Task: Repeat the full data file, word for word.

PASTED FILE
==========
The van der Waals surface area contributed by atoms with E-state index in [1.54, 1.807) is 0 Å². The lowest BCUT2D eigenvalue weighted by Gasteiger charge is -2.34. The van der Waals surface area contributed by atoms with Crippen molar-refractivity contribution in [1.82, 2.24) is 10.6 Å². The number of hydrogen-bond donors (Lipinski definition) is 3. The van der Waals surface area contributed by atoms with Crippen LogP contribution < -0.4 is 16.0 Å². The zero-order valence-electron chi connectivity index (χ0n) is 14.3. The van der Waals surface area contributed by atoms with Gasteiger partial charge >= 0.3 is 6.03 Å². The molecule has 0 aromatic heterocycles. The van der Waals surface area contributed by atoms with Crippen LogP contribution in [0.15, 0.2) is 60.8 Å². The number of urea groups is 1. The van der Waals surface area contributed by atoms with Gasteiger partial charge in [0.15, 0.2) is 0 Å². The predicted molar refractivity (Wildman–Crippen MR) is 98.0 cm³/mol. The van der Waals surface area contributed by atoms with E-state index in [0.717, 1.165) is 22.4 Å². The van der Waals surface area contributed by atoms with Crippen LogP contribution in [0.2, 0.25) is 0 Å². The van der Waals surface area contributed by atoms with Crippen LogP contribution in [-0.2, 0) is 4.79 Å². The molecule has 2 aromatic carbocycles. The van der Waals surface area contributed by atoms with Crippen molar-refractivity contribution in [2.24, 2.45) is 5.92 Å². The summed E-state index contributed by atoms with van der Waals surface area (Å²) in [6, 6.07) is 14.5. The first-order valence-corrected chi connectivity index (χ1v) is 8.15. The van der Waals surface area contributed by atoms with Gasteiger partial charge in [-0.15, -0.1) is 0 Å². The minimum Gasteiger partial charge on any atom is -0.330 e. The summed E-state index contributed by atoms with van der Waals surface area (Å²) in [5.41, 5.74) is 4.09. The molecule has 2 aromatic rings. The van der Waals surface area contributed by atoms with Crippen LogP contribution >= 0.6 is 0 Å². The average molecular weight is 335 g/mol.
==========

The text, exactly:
The van der Waals surface area contributed by atoms with E-state index in [1.54, 1.807) is 0 Å². The lowest BCUT2D eigenvalue weighted by Gasteiger charge is -2.34. The van der Waals surface area contributed by atoms with Crippen molar-refractivity contribution in [1.82, 2.24) is 10.6 Å². The number of hydrogen-bond donors (Lipinski definition) is 3. The van der Waals surface area contributed by atoms with Crippen LogP contribution < -0.4 is 16.0 Å². The zero-order valence-electron chi connectivity index (χ0n) is 14.3. The van der Waals surface area contributed by atoms with Gasteiger partial charge >= 0.3 is 6.03 Å². The molecule has 0 aromatic heterocycles. The van der Waals surface area contributed by atoms with Crippen LogP contribution in [0.15, 0.2) is 60.8 Å². The number of urea groups is 1. The van der Waals surface area contributed by atoms with Gasteiger partial charge in [0.15, 0.2) is 0 Å². The predicted molar refractivity (Wildman–Crippen MR) is 98.0 cm³/mol. The van der Waals surface area contributed by atoms with E-state index in [0.717, 1.165) is 22.4 Å². The van der Waals surface area contributed by atoms with Crippen LogP contribution in [0.2, 0.25) is 0 Å². The van der Waals surface area contributed by atoms with Crippen LogP contribution in [-0.2, 0) is 4.79 Å². The molecule has 2 aromatic carbocycles. The van der Waals surface area contributed by atoms with Crippen molar-refractivity contribution in [2.24, 2.45) is 5.92 Å². The summed E-state index contributed by atoms with van der Waals surface area (Å²) in [6, 6.07) is 14.5. The first-order valence-corrected chi connectivity index (χ1v) is 8.15. The van der Waals surface area contributed by atoms with Gasteiger partial charge in [-0.15, -0.1) is 0 Å². The minimum Gasteiger partial charge on any atom is -0.330 e. The summed E-state index contributed by atoms with van der Waals surface area (Å²) in [5.41, 5.74) is 4.09. The molecule has 2 aromatic rings. The van der Waals surface area contributed by atoms with Crippen LogP contribution >= 0.6 is 0 Å². The average molecular weight is 335 g/mol.